Nowhere in Capital does Marx talk about two distinct phases, stages or forms of communist society (nor much about the political transition, although obviously capitalism and the emerging mode of production would overlap and interpenetrate). Given his conception of what a mode of production is and what it is possible to say about a mode of production that does not yet exist, it would not have made sense for him to do so. However, Marx does see the future mode of production (as do all modes of production) as inevitably evolving.4 In the third volume of Capital Marx writes about the “realm of necessity” (which he stresses continues within the future communist society) that is to be replaced by the “realm of freedom”:

... the realm of freedom really begins only where labour determined by necessity and external expediency ends; it lies by its very nature beyond the sphere of material production proper … The shortening of the working day is the basic prerequisite.

And in the very first chapter of the first volume of Capital Marx writes of the society he describes as “an association of free men working with the means of production held in common, and expending their many different forms of labour-power in full self-awareness as one single social labour force”.5 This passage gives us a more balanced perspective on Marx’s discussion in the Critique of the distribution of consumer products. In the Critique he is making a polemical point against Lassallean formulas.6 In Capital, a strictly scientific work, it is clear that he is not setting out a blueprint of any kind.

Two phases

Marx makes virtually all the substantive points about the organisation of communist society that he later repeats in the passages dealing with that society’s “first phase” in the Critique: the need to allocate resources for social requirements before producing for consumption; distributing consumer goods according to the quantity of work producers have undertaken; how the role of labour-time in such a distribution nevertheless leaves social relations “transparent” (in contrast to the fetishism of commodity production). But he is not prescribing how a future society should distribute the things they produce. That will depend on “the level of social development attained by the producers”. The distribution of consumer goods according to labour-time is assumed “only for the sake of a parallel with the production of commodities”. There is no suggestion that such a distribution involves “bourgeois law”7.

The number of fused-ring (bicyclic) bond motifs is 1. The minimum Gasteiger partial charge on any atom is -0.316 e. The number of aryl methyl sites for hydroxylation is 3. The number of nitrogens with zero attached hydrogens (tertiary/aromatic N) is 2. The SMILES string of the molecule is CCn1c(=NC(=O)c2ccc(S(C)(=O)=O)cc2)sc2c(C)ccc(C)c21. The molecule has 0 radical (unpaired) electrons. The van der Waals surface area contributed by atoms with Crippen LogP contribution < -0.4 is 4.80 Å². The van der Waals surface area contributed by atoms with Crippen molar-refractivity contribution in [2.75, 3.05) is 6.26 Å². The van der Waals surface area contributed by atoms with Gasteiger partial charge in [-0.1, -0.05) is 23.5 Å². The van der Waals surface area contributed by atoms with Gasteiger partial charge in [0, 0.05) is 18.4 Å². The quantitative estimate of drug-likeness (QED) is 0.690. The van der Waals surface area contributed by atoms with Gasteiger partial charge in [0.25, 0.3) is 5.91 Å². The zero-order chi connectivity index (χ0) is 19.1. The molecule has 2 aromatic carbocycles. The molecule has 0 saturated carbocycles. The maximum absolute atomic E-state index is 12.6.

Even in the Critique, Marx cautions against making distribution the basis of defining any given mode of production:

... it was in general a mistake to make a fuss about so-called distribution and put the principal stress on it.

Any distribution whatever of the means of consumption is only a consequence of the distribution of the conditions of production themselves. The latter distribution, however, is a feature of the mode of production itself ... If the material conditions of production are the cooperative property of the workers themselves, then there likewise results a distribution of the means of consumption different from the present one.8

Concepts such as “labour tokens” had been advocated by Robert Owen among others. In Capital Marx is generally sympathetic to Owen, his cooperatives and this proposal. He emphasises that Owen’s method of distribution (in contrast to the proposals of Pierre-Joseph Proudhon) would not be money:

On this point I will only say further that Owen’s ‘labour-money’, for instance, is no more ‘money’ than a theatre ticket is. Owen presupposes directly socialised labour, a form of production diametrically opposed to the production of commodities. The certificate of labour is merely evidence of the part taken by the individual in common labour … but Owen never made the mistake of presupposing the production of commodities.9

Similarly, the slogan, “From each according to his ability, to each according to his needs”, which Marx does not use anywhere in Capital, was not an invention of his. Similar formulations (that in turn mirror biblical phrases) were in relatively common usage in the socialist movement. Nor is it clear that distribution “according to need” implies unrestricted access to consumer goods, as assumed by Lenin and most subsequent Marxists. After all, systems of rationing can take need into account - child benefits and the national health service being contemporary examples under British capitalism.